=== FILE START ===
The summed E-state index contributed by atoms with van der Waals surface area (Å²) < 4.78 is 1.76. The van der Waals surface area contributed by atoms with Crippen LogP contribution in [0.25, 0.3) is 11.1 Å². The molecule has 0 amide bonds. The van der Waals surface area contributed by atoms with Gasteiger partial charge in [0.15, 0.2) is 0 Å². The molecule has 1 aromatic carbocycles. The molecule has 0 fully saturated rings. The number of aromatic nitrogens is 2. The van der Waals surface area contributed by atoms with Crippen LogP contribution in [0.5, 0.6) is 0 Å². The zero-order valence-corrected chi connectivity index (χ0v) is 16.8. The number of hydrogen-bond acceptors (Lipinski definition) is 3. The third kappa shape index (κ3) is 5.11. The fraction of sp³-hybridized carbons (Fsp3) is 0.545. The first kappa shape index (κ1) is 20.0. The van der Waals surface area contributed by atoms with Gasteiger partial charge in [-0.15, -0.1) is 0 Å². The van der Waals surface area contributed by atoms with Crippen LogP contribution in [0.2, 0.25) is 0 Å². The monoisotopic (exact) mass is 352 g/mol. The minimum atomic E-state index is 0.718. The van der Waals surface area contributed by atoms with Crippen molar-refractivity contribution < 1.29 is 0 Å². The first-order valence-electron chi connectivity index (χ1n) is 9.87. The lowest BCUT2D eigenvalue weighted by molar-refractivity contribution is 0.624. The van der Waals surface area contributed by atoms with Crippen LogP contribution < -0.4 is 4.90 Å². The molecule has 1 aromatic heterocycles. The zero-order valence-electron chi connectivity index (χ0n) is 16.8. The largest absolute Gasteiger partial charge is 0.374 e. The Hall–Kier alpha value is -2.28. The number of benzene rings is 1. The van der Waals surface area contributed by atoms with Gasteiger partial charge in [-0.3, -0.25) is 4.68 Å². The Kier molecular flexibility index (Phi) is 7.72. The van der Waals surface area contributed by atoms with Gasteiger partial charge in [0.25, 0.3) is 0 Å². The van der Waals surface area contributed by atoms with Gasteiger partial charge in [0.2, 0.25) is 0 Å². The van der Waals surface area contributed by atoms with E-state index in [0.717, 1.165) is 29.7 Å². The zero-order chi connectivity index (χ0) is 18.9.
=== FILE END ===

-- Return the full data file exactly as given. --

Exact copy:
The summed E-state index contributed by atoms with van der Waals surface area (Å²) < 4.78 is 1.76. The van der Waals surface area contributed by atoms with Crippen LogP contribution in [0.25, 0.3) is 11.1 Å². The molecule has 0 amide bonds. The van der Waals surface area contributed by atoms with Gasteiger partial charge in [0.15, 0.2) is 0 Å². The molecule has 1 aromatic carbocycles. The molecule has 0 fully saturated rings. The number of aromatic nitrogens is 2. The van der Waals surface area contributed by atoms with Crippen LogP contribution in [0.5, 0.6) is 0 Å². The zero-order valence-corrected chi connectivity index (χ0v) is 16.8. The number of hydrogen-bond acceptors (Lipinski definition) is 3. The third kappa shape index (κ3) is 5.11. The fraction of sp³-hybridized carbons (Fsp3) is 0.545. The first kappa shape index (κ1) is 20.0. The van der Waals surface area contributed by atoms with Gasteiger partial charge in [-0.15, -0.1) is 0 Å². The van der Waals surface area contributed by atoms with Crippen LogP contribution in [0.2, 0.25) is 0 Å². The monoisotopic (exact) mass is 352 g/mol. The minimum atomic E-state index is 0.718. The van der Waals surface area contributed by atoms with Crippen molar-refractivity contribution < 1.29 is 0 Å². The first-order valence-electron chi connectivity index (χ1n) is 9.87. The lowest BCUT2D eigenvalue weighted by molar-refractivity contribution is 0.624. The van der Waals surface area contributed by atoms with Crippen LogP contribution < -0.4 is 4.90 Å². The molecule has 1 aromatic heterocycles. The zero-order valence-electron chi connectivity index (χ0n) is 16.8. The largest absolute Gasteiger partial charge is 0.374 e. The Hall–Kier alpha value is -2.28. The number of benzene rings is 1. The van der Waals surface area contributed by atoms with Gasteiger partial charge in [-0.3, -0.25) is 4.68 Å². The Kier molecular flexibility index (Phi) is 7.72. The van der Waals surface area contributed by atoms with Gasteiger partial charge in [0.25, 0.3) is 0 Å². The van der Waals surface area contributed by atoms with Gasteiger partial charge in [0.2, 0.25) is 0 Å². The van der Waals surface area contributed by atoms with E-state index in [0.717, 1.165) is 29.7 Å². The zero-order chi connectivity index (χ0) is 18.9.